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The Nitpicker’s Nook: March’s linguistic links roundup

The Nitpicker’s Nook is a monthly collection of language-related articles, interviews, and blog posts from around the Web. If you read something that would make a good addition, email your suggestion to [email protected].

The Nitpicker's NookBy Robin Marwick

  • When it seems like everyone you know is going to exciting conferences in exotic places, it’s easy to develop FOMO—Fear Of Missing Out. Luckily, says Dawn McIlvain Stahl, social media can help soothe your pangs of envy. (Copyediting.com)
  • Like many freelancers, it took illustrator and author Lisa Congdon a long time to feel comfortable turning down work. In this post, she discusses the importance of saying no in order to protect your time and creativity. (Today Is Going To Be Awesome)
  • All too often, a promising client-freelancer relationship founders because the two parties have assumptions and expectations that don’t match. Ruth E. Thaler-Carter has a list of questions to help clarify that relationship from the outset. (An American Editor)

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The Nitpicker’s Nook: February’s linguistic links roundup

The Nitpicker’s Nook is a monthly collection of language-related articles, interviews, and blog posts from around the Web. If you read something that would make a good addition, email your suggestion to [email protected].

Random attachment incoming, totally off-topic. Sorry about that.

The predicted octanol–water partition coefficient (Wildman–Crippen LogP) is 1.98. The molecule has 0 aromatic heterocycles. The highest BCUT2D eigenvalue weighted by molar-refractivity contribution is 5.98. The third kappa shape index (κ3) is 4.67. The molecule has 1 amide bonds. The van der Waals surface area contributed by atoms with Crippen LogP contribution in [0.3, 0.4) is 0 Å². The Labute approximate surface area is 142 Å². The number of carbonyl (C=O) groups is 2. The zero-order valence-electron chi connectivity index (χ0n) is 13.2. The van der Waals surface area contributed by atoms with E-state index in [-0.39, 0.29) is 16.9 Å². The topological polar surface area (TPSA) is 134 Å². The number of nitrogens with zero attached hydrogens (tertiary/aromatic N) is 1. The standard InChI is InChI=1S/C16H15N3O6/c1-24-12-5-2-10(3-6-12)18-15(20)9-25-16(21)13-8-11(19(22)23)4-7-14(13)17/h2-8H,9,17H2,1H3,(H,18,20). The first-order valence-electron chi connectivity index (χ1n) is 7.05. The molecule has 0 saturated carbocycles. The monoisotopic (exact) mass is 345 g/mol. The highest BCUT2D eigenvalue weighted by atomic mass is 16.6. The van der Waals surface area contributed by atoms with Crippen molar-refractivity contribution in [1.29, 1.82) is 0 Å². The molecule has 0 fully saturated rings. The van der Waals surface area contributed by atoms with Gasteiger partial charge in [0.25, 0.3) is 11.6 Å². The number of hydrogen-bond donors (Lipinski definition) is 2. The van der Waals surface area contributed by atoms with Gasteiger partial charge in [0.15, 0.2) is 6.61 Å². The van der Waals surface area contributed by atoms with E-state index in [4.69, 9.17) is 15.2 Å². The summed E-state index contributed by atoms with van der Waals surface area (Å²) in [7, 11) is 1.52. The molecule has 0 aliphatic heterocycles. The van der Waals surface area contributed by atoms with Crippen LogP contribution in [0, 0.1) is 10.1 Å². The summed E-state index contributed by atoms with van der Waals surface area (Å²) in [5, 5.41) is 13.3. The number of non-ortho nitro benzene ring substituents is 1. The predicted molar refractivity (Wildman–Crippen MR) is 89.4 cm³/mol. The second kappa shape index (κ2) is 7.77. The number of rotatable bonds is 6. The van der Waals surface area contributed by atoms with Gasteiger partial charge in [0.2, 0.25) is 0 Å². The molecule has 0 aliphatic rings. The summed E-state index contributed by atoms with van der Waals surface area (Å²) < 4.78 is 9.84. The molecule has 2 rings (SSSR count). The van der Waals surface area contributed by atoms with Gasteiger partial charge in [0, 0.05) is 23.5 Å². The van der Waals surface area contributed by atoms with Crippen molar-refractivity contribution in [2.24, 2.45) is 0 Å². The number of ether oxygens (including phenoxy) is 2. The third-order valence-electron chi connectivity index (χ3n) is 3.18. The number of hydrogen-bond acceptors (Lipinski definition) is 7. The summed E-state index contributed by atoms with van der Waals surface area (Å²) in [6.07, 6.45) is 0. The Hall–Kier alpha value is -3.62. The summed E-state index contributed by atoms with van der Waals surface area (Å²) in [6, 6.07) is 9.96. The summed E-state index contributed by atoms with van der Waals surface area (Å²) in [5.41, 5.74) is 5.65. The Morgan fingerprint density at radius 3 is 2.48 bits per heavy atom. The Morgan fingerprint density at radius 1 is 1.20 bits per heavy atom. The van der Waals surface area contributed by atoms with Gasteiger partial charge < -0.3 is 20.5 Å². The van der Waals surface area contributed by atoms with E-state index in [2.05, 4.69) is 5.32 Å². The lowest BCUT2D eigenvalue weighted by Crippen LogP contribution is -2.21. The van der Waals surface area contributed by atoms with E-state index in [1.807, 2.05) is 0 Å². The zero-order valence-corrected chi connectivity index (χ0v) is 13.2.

The Nitpicker's NookBy Robin Marwick

  • Mary Norris has worked at The New Yorker since 1977 as an indexer, collator, and finally, a copy editor. This lovely article is both a short memoir and an ode to the comma. (The New Yorker)
  • “Many tears have been shed trying to save a sentence that should just be put out of its misery.” Historical romance novelist Joanna Bourne gives a master class in waking up a dull sentence. (Joanna Bourne)
  • So the novel you’re about to copy edit has 73 characters, 12 locations, and follows a fiendishly complex interlocking timeline. Where to start? With a style sheet, of course. Amy J. Schneider explains how she approaches character style sheets. (An American Editor)
  • If you edit projects with their own special vocabulary, a custom dictionary can be a lifesaver. Andy Hollandbeck explains how to create and use custom dictionaries with Microsoft Word. (Copyediting.com)

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